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Veddas of Sri Lanka

Veddas of Sri Lanka

Veddas are a minority indigenous group of people in Sri Lanka, who lives among other self-identified native communities such as Coast Veddas, Anuradhapura Veddas, and Bintenne Veddas, are accorded indigenous status. They call themselves as “Wanniya-laeto” or the forest dwellers. Veddas in Sri Lanka are in a threat of becoming extinct because most of them have been practiced to speak Sinhala instead of their indigenous languages. Dating back to the 6th century BC, the Veddas inhabited in the forests of Sri Lanka before the Buddhists arrived. Today the remaining Vedda population are mainly confined to Dambana in the north-central region while few other places exist in some regions of the country.

Sri Lanka believes that the Vedda were probably the earliest inhabitants of Sri Lanka and lived on the island since before the arrival of Vijaya and his clan from India. Some anthropologists suggest that Veddas to be identical to Yakkha which was the ethnic group of Kuveni, the women who married to prince Vijaya. Veddas are known to be essentially hunter-gatherer forest dwellers without much change in their lifestyle from the Stone Age to modern times. Veddas were originally hunter-gatherers. They used bows and arrows to hunt game, harpoons and toxic plants for fishing and gathered wild plants, yams, honey, fruit, and nuts. Many Veddas also farm and practice sea fishing. Veddas are famously known for their rich meat diet, venison and flesh of rabbit, turtle, lizard, wild boar and common brown monkeys are consumed with much relish. Veddas are allowed to hunt legally to sustain themselves within certain areas but they kill animals only for food and do not harm young or pregnant animals. They also had used to collect bee’s honey and exchange it with the locals for axe blades and cloth. The Ratnapura district, which is part of the Sabaragamuwa province, known to have been inhabited by the Veddas in the distant past.

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Culture of Veddas

Livelihood:The Vedda are traditionally cave dwellers, although it is not unusual to have them built straw huts near villages as their homes. Interestingly, they would change houses a few times a year following animal migration patterns. For example, as animals would move towards watering holes in the dry seasons, the Vedda would follow and build another house in the lowland areas.

Language: The language used by Veddas is known to be an ancient dialect of Sinhala Language. The original language of them is the  Vedda language, which today is used primarily by the interior Veddas of Dambana. Communities such as Coast Veddas and Anuradhapura Veddas, who do not identify themselves strictly as Veddas, also use Vedda language for communication during hunting and or for religious chants.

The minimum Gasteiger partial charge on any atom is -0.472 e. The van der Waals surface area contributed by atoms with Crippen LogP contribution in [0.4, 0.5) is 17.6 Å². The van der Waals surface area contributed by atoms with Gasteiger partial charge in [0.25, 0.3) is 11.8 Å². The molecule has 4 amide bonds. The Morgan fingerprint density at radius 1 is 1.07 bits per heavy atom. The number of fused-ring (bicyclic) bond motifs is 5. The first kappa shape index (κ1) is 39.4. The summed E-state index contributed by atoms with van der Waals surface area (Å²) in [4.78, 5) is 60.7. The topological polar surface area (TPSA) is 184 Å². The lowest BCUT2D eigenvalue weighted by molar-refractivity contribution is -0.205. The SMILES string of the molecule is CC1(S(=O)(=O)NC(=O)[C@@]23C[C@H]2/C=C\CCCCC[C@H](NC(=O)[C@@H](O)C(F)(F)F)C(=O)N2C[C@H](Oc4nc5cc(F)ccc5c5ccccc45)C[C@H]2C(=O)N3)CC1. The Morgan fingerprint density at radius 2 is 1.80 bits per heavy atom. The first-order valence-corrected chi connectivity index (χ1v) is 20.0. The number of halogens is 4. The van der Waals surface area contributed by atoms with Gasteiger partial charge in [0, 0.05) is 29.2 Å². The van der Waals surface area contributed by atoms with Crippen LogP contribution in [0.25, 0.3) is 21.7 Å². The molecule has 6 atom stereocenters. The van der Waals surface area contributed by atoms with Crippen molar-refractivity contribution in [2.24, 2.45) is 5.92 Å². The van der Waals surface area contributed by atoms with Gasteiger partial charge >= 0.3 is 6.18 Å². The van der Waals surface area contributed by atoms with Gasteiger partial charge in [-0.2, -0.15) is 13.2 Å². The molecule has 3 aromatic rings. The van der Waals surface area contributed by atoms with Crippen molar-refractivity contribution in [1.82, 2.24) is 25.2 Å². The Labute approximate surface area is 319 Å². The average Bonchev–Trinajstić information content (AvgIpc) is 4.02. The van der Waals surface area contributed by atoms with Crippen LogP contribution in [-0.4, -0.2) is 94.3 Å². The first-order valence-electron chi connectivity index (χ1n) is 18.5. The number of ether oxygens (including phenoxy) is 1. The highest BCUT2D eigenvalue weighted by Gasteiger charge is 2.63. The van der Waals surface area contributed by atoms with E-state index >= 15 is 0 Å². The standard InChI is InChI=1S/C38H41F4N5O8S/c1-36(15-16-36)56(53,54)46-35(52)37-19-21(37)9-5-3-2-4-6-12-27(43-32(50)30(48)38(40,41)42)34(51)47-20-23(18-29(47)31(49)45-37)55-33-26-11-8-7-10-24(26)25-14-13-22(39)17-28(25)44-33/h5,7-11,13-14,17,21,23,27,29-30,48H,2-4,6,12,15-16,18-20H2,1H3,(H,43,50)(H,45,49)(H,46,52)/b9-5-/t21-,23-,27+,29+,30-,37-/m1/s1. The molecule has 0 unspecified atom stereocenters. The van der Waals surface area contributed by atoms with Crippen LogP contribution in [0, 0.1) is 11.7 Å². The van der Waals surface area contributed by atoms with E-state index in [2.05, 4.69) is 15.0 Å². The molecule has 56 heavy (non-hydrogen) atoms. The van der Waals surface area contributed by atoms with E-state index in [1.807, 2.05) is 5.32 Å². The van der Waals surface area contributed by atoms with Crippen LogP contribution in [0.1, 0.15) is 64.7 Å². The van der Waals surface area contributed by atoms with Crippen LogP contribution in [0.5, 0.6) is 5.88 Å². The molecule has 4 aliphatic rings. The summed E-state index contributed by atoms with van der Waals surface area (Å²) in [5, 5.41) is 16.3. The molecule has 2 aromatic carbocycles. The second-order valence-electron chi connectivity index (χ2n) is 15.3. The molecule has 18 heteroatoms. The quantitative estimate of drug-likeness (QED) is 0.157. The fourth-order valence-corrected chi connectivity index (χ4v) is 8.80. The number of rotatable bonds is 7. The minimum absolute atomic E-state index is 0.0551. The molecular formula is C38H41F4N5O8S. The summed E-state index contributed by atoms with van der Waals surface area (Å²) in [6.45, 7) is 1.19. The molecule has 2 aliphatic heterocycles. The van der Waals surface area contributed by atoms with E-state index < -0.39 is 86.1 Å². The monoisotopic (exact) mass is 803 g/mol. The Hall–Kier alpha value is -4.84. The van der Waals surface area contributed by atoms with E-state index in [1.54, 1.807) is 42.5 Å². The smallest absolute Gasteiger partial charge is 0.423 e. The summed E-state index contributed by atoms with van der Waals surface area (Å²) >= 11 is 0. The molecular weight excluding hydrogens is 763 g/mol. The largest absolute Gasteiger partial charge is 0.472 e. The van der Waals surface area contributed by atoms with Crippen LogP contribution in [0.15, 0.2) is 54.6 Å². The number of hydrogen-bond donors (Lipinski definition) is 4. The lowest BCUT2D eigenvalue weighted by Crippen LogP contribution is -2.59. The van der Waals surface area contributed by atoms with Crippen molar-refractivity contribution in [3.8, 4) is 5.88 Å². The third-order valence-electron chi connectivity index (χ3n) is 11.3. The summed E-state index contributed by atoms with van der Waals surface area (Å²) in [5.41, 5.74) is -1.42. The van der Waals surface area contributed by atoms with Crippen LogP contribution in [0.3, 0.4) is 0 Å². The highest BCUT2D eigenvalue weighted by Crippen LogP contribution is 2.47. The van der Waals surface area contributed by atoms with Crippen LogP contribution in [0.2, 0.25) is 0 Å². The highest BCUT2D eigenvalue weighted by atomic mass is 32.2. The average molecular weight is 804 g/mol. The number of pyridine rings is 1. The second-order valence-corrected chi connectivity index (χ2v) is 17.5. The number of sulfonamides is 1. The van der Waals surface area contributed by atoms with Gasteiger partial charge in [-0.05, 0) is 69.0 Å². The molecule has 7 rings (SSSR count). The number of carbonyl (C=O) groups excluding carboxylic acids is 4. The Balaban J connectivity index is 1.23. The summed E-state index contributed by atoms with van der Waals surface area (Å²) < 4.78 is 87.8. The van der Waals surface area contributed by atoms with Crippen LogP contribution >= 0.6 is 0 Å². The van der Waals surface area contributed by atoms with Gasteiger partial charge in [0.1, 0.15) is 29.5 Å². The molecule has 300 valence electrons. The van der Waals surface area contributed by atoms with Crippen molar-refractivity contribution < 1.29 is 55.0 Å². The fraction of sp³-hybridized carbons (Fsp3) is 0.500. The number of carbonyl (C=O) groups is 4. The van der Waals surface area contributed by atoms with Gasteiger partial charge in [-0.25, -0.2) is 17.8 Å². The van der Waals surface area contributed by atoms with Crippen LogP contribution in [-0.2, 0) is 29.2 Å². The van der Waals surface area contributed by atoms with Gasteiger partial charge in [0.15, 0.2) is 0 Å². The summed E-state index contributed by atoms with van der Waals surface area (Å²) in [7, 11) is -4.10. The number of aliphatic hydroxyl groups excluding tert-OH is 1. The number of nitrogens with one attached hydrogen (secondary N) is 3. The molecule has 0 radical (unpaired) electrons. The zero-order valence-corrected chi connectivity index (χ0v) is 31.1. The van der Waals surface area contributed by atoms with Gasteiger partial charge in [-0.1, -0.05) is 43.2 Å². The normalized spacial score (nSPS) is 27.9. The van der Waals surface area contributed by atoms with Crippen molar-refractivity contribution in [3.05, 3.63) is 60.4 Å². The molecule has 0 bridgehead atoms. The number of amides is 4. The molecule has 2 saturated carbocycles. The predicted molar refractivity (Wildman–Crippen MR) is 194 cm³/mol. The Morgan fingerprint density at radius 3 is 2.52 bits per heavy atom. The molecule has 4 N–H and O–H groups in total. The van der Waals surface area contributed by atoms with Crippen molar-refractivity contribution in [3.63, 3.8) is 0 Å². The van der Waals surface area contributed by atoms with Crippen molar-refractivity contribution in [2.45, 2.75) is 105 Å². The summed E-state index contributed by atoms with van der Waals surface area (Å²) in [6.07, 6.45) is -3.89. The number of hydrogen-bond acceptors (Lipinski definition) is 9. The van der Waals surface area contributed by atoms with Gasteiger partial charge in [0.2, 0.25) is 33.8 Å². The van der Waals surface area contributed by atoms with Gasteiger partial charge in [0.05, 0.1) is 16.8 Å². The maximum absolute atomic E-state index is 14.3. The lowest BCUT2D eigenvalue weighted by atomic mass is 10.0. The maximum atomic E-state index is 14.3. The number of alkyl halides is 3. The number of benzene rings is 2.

Religion: The original religion of Veddas is animism. The Sinhalized interior Veddahs follow a mix of animism and nominal Buddhism; whereas the Tamilized east coast Veddahs follow a mix of animism and nominal Hinduism. One of the most distinctive features of Vedda religion is the worship of dead ancestors and are invoked for the game and yams.

Until fairly recent times, the raiment of the Veddas was remarkably scanty. In the case of men, it consisted only of a loincloth suspended with a string at the waist, while in the case of women, it was a piece of cloth that extended from the navel to the knees. Today, however, Vedda attire is more covering, men wear a short sarong extending from the waist to the knees, while the women clad themselves in a garment similar to the Sinhala diya-redda which extends from the breast line to the knees.

Visit Veddas Dambana in Mahiyanganaya is a remote jungle village of indigenous people renowned for its eco-tourism prospects, situated about 300km from Colombo, Sri Lanka. The population of Veddas now consists of only about 350 families, a number significantly reduced from a once-thriving community. The ‘Veddha’are so influenced by the imposing dominant culture that they risk losing their traditions and what has been their livelihood for centuries. A perfect place to observe Veddha is their last remaining village of Dambana Veddas and organise a camp close to or within the reservation and Veddha’s will be more than glad to show you their ways of life, with an axe hanging from their shoulders and a bow slung behind them, gives you the impression nothing much has changed since the dawn of time for these proud warriors of the forest.

Today, the Veddha’s are more modernized as well as their lifestyles have been changed due to many effects. The modern Vedda would even come to the city in search of employment, rather than live a simple life in the jungle. Awareness of the language, dress, politics, and culture of the outside world has entered the Vedda community, and chasing these elements has left many stuck between two worlds. For now, the Vedda strike a precarious balance between survival and extinction. While the elders of the tribe still breathe, the essence of their identity still exists. But some observers have said Veddas are disappearing and have lamented the decline of their distinct culture.

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